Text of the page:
Cutting Installation and Dismantling Costs at Post-COVID Trade Shows
It’s obvious to anyone in the trade-show industry that events post-COVID will be an entirely new beast, with different expectations, rules, and dynamics. One of the biggest differences experts are reporting is a dramatic decrease in budgets for in-person trade shows, which is understandable given the shift towards digital marketing.
However, trade shows remain a core event for many companies, and even with a flattened budget, their teams have to make it work. Here are several tips for cutting costs for the installation and dismantling fees of your trade-show exhibits.
Hire Crew Members Experienced Setting Up Your Exhibit
Practice makes perfect, and when it comes to exhibit set-up costs, a team that’s set up your booth before has the ability to save you a lot of money.
By using the same installation and dismantle crew, or at least a crew with a labor supervisor, general-contractor, or other laborers that are experienced with your exhibit, you can save cash.
Get Rid of Unnecessary Visual Additions
While adding rigging to your booth may be an attractive option to increase the visual appeal of your exhibit, rigging qualifies as an extraneous addition to your exhibit–it usually has no utility.
Rigging isn’t necessary to the overall functionality of your booth–and especially post-COVID you should be focusing on face-to-face marketing. Remove rigging from your display and save money on set up costs.
Prepare Your Set-Up Team for Efficiency
When it comes to your setup and tear down crew–especially if you hired third party manpower–time is money, and every minute they spend trying to figure out how to set up your exhibit or searching for a tool is on your dollar.
To avoid this unnecessary time waste, communicate early with the leader of your I&D team to discuss the details of the event and our expectations. You should provide the team with emails and print copies of line drawings, renderings, and staging photos of your exhibit, packets of info in your exhibit crates, any special tools, cabinet keys, and any notes on how to work around tricky components.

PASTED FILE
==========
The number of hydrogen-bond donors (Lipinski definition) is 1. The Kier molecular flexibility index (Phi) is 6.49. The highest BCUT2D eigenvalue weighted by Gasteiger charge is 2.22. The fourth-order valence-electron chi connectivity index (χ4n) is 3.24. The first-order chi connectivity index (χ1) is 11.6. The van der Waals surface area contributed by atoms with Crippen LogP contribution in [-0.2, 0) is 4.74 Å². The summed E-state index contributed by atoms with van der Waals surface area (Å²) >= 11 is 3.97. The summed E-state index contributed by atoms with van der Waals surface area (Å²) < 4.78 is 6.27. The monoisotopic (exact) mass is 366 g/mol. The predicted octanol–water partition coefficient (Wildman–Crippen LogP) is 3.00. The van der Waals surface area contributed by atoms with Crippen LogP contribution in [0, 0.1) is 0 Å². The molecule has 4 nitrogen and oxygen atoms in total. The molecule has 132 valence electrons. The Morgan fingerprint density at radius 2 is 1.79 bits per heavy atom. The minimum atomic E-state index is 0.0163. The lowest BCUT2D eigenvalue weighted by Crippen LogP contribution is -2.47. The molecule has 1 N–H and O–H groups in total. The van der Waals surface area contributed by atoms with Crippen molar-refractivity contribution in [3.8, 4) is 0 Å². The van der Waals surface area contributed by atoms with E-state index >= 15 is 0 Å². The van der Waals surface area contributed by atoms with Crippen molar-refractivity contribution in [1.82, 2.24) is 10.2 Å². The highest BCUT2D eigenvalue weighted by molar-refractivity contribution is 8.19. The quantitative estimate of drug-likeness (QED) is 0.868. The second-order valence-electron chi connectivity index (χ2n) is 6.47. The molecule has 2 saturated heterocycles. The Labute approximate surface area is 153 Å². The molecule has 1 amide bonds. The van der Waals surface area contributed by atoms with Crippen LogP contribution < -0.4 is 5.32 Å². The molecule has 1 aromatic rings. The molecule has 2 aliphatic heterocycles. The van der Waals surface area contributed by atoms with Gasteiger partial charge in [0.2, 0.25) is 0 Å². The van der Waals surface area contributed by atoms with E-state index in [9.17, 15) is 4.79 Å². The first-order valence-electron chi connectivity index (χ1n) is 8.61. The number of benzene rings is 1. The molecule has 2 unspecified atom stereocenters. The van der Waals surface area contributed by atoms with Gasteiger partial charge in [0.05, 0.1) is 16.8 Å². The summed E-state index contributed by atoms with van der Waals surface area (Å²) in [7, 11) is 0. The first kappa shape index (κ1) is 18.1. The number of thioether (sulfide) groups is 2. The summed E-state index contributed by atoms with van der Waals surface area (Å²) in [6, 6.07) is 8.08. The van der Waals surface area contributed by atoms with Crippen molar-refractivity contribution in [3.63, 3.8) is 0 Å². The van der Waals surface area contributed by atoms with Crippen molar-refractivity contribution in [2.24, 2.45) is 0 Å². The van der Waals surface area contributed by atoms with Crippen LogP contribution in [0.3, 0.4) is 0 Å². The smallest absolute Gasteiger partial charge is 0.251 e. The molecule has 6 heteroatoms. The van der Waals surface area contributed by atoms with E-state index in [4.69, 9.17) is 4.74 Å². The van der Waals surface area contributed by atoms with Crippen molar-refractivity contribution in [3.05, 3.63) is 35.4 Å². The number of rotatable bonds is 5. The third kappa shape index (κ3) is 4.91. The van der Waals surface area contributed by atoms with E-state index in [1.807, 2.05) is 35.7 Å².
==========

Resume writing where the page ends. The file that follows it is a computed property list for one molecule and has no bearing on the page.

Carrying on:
Finally, make sure to ask your I&D provider to check that all the electrical and flooring has been installed correctly and is clear of crates and other show materials.
Buy Only What You Need
As part of setting up your booth, you’ll need to order electricity for the event. Many marketers make the mistake of ordering more power than they need for a single event. The best way to avoid this is by using a power-measurement unit and attaching it to each of the devices you’ll be using at the event.
You add up the wattage of each object, and then that’s how much power you’ll have. While it’s a good idea to add on an additional 10% to avoid any errors–you wouldn’t want your screens to go black in the middle of a pitch–this method allows for a more accurate number and thus more accurate spending.
Investigate Union Regulations
If you’re a seasoned trade-show marketer, you know that many states and their venues require you to employ union laborers to set up your booths and exhibits. However, there are 27 states where this is not a requirement, and you’re allowed to use your own employees to secure your booth.
Instead of spending a dramatic amount of money on union labor, you can save and use your own employees. Make sure to investigate each venue’s labor requirements and then plan accordingly–don’t just go with the status quo.
Saving money on installation and dismantling costs, allows you to funnel cash towards other parts of your trade-show exhibit. And in the post-covid world it’s a great idea to have extra money that will allow you to amend your booth to keep up with the ever-changing trends.